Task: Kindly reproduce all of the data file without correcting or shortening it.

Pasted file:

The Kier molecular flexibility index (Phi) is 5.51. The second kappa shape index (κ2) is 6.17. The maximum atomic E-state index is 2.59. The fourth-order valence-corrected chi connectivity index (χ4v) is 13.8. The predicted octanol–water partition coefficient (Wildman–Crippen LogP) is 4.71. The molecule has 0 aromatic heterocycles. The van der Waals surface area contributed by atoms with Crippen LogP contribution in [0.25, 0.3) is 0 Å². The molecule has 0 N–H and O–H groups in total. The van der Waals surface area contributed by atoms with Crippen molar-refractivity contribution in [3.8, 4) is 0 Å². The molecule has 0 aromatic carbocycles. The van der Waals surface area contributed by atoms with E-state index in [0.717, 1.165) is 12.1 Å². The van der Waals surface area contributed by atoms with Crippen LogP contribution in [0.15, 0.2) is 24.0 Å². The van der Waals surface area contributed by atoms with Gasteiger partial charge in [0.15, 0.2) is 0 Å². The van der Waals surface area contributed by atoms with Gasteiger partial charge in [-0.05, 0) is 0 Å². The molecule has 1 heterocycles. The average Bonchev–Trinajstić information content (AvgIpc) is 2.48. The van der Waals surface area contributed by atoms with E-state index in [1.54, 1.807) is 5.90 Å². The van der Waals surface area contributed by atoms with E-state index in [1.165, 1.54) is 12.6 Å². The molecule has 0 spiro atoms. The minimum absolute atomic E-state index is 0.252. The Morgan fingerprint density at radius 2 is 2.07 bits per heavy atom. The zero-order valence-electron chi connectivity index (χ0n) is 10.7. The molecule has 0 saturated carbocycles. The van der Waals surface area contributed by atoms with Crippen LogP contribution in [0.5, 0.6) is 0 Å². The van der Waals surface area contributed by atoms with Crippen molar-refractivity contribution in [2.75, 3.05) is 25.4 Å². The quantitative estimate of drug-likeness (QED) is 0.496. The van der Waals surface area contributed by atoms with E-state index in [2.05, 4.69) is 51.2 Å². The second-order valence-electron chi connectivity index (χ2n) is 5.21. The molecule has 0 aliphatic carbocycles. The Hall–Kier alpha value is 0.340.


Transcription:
The Kier molecular flexibility index (Phi) is 5.51. The second kappa shape index (κ2) is 6.17. The maximum atomic E-state index is 2.59. The fourth-order valence-corrected chi connectivity index (χ4v) is 13.8. The predicted octanol–water partition coefficient (Wildman–Crippen LogP) is 4.71. The molecule has 0 aromatic heterocycles. The van der Waals surface area contributed by atoms with Crippen LogP contribution in [0.25, 0.3) is 0 Å². The molecule has 0 N–H and O–H groups in total. The van der Waals surface area contributed by atoms with Crippen molar-refractivity contribution in [3.8, 4) is 0 Å². The molecule has 0 aromatic carbocycles. The van der Waals surface area contributed by atoms with E-state index in [0.717, 1.165) is 12.1 Å². The van der Waals surface area contributed by atoms with Crippen LogP contribution in [0.15, 0.2) is 24.0 Å². The van der Waals surface area contributed by atoms with Gasteiger partial charge in [0.15, 0.2) is 0 Å². The van der Waals surface area contributed by atoms with Gasteiger partial charge in [-0.05, 0) is 0 Å². The molecule has 1 heterocycles. The average Bonchev–Trinajstić information content (AvgIpc) is 2.48. The van der Waals surface area contributed by atoms with E-state index in [1.54, 1.807) is 5.90 Å². The van der Waals surface area contributed by atoms with E-state index in [1.165, 1.54) is 12.6 Å². The molecule has 0 spiro atoms. The minimum absolute atomic E-state index is 0.252. The Morgan fingerprint density at radius 2 is 2.07 bits per heavy atom. The zero-order valence-electron chi connectivity index (χ0n) is 10.7. The molecule has 0 saturated carbocycles. The van der Waals surface area contributed by atoms with Crippen LogP contribution in [0.5, 0.6) is 0 Å². The van der Waals surface area contributed by atoms with Crippen molar-refractivity contribution in [2.75, 3.05) is 25.4 Å². The quantitative estimate of drug-likeness (QED) is 0.496. The van der Waals surface area contributed by atoms with E-state index in [2.05, 4.69) is 51.2 Å². The second-order valence-electron chi connectivity index (χ2n) is 5.21. The molecule has 0 aliphatic carbocycles. The Hall–Kier alpha value is 0.340.